islip town

Islip town tax hike raises political ire

Islip Dem. Chairman Gerry Pallotta

The leader of the Islip Town Democratic Committee says his group plans to examine "from top to bottom" the town's recently approved 2013 operating budget, which includes a 28-percent property tax increase and employee layoffs.

Gerry Pallotta, president of the committee, called the tax increase, which passed unanimously last week, "unprecedented," and said town taxpayers deserve a full accounting of what the Republican and Conservative party-dominated board cut from the budget.

"It shakes the trust of the taxpayers," Pallotta said.

At least 22 full-time employees are scheduled to lose their jobs, and at least another couple of dozen part-time guards at the town's marinas will be out of work, town officials have said, adding that they still are finalizing the...| read more ››

Public outrage puts Republican controlled board in "precarious position"

Republican Town Officials outside Town Hall

After a firestorm of criticism, Islip officials say they are considering privatizations, layoffs, downsizings and closures as a means to reduce the proposed 65 percent town property tax increase for the 2013 budget.

Councilman Anthony Senft, a Conservative on the Republican-majority town board, said the goal is to minimize town government's footprint by reducing spending before increasing revenue, though he said there is no specific plan for cuts yet.

"There is no way I will vote for a 65 percent tax increase," Senft said of the budget announced in September and due to be finalized next month. He said the town is looking at privatizing entities such as its hatchery, marina and golf courses and closing or restructuring parks,...| read more ››

After promising tax cuts, Croci now looks to 65% tax increase, public for advice

Islip Town Hall

They came by email, on Facebook and Twitter, and through the postal service. Some came by phone, and others in face-to-face exchanges.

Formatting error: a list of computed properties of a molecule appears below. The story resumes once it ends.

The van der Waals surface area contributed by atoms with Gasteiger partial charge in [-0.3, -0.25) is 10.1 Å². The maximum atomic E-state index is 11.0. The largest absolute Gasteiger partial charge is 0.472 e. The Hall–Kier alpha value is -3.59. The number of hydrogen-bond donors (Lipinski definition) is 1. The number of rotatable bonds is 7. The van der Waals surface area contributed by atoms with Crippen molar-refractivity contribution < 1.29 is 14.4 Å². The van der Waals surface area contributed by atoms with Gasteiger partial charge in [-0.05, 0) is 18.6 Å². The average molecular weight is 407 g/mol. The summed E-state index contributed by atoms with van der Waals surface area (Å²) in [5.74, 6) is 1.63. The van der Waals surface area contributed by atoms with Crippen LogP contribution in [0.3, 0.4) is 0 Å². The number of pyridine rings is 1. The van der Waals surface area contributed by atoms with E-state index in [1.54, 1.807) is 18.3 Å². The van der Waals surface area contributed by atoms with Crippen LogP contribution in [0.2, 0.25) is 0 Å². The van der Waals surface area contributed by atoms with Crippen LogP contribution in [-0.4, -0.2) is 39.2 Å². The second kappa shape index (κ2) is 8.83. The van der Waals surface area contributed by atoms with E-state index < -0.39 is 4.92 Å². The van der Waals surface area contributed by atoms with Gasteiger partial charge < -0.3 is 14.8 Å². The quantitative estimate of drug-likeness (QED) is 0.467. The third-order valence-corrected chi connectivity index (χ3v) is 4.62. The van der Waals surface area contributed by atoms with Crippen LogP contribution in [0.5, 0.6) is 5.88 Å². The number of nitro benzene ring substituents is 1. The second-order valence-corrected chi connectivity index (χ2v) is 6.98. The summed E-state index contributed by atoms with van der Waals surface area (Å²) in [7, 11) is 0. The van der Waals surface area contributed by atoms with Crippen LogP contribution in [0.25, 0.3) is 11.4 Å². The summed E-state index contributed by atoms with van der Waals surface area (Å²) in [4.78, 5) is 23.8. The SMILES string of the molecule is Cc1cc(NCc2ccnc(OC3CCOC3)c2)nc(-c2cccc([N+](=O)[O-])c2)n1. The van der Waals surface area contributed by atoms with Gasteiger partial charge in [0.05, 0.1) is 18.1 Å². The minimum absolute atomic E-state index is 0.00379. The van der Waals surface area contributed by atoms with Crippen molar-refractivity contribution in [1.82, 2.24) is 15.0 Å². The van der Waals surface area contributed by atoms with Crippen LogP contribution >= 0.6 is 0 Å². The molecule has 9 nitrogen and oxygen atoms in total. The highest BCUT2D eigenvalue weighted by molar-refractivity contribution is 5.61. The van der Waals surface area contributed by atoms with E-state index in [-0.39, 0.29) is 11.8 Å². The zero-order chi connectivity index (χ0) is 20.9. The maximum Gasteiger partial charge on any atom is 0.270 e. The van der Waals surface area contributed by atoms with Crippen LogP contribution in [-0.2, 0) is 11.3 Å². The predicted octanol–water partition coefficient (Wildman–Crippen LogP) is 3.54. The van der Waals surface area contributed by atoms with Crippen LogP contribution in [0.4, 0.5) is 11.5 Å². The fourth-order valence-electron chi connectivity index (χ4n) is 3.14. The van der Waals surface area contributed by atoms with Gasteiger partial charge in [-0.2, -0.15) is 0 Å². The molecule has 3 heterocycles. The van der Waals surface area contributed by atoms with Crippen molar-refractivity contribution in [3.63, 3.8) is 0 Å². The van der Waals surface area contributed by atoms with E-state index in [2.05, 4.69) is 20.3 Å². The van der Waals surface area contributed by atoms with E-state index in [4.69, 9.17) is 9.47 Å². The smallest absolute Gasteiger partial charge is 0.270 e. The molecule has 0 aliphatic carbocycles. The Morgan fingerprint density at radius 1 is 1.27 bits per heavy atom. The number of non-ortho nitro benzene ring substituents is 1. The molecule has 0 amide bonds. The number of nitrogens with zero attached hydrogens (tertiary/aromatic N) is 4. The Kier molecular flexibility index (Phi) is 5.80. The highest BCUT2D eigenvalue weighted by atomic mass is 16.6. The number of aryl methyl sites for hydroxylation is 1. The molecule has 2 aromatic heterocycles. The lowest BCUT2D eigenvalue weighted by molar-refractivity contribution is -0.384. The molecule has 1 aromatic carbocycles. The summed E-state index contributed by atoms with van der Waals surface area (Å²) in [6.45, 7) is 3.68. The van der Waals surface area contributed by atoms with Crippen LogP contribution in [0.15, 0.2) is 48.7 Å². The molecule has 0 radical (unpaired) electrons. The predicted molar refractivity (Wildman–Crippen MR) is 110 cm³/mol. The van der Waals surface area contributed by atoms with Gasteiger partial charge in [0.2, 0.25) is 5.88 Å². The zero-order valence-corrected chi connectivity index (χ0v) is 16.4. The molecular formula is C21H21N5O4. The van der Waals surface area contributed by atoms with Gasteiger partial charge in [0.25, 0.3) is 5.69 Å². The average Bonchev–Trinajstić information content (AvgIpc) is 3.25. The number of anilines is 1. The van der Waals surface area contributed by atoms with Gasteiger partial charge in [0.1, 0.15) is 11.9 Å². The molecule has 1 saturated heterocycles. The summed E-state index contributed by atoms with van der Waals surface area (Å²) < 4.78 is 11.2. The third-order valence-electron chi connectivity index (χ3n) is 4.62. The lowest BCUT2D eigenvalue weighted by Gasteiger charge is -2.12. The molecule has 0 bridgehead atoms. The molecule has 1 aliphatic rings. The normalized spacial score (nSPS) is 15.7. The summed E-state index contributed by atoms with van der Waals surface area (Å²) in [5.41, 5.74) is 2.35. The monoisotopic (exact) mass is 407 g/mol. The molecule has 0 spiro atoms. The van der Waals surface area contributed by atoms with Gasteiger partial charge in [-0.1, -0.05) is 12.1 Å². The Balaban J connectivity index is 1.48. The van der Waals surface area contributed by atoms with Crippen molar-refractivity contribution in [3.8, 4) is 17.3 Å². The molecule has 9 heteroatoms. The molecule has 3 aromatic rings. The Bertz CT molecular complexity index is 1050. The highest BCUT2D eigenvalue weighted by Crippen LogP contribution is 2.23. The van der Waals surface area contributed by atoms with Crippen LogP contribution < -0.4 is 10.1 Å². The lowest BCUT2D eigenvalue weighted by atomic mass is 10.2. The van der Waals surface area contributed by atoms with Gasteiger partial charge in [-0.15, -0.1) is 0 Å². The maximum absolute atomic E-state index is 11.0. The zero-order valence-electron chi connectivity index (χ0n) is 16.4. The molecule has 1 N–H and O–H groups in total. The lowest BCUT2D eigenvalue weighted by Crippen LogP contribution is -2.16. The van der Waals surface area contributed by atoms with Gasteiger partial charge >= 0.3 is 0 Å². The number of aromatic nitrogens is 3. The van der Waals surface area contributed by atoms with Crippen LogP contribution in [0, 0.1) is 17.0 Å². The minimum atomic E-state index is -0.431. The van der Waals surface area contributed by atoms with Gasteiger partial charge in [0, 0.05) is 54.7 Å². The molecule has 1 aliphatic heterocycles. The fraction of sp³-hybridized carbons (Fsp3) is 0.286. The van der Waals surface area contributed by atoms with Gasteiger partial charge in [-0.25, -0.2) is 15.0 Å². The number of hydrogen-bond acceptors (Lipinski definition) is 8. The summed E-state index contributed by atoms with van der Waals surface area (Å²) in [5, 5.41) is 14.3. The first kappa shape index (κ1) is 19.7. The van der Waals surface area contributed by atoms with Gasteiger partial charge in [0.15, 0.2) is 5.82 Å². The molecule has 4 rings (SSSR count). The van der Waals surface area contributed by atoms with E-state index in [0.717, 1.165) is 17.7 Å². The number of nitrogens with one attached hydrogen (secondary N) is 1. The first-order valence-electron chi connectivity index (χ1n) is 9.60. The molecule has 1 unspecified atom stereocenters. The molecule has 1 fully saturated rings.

When Islip Supervisor Tom Croci recently asked town residents for input on closing the $26 million budget deficit, hundreds of residents responded.

"Hi Tom, I read your facebook message, you have every right to raise all tax payers 10-15 (dollars) per month to get out of this mess," wrote Larry Farrell, 48, a sales consultant from Ronkonkoma and registered Republican who voted for Croci. "I study my tax bill and can confirm to you that raising by this much is not a big deal at all."

As the Republican town leader works to present his first budget...| read more ››

After questions raised, Islip GOP chairman declines paid post

Islip Town Hall

The chairman of the Islip Republican Committee on Thursday declined his appointment as a paid legal adviser to the town's planning board, an arrangement critics had decried as political patronage.

Frank A. Tantone, a lawyer the Republican-dominated town board appointed to the $55,000 annual contractual position in May, said that because of Islip's "challenging [financial] times" he would likely volunteer to do the job.

"While I appreciate being selected for such a significant public service, I have notified the town attorney that in light of Islip's looming financial crisis, it sets a better example to donate my services without compensation to help the town through these challenging times," Tantone said in a statement.

In an interview, Tantone, a former...|

Islip officials pass law to exceed tax cap

Islip Town Hall

"This is the hardest possible thing for a fiscal conservative to have to wrestle with," Croci said during the public hearing, which drew a large crowd. "We cut to the bone . . . It wasn't what I thought I would ever have to do my first year in office."

Several residents, however, accused Croci and the board of fiscal irresponsibility and urged a harder look at budget cuts.

"I'm just so frustrated," said Nancy Weibel, 63, of Bayport. "When I read that 65 percent, I almost fell off my chair . . . I voted for you, but honestly I don't think I will again."

Croci countered that the board has worked aggressively to cut spending. Earlier this year,...| read more ››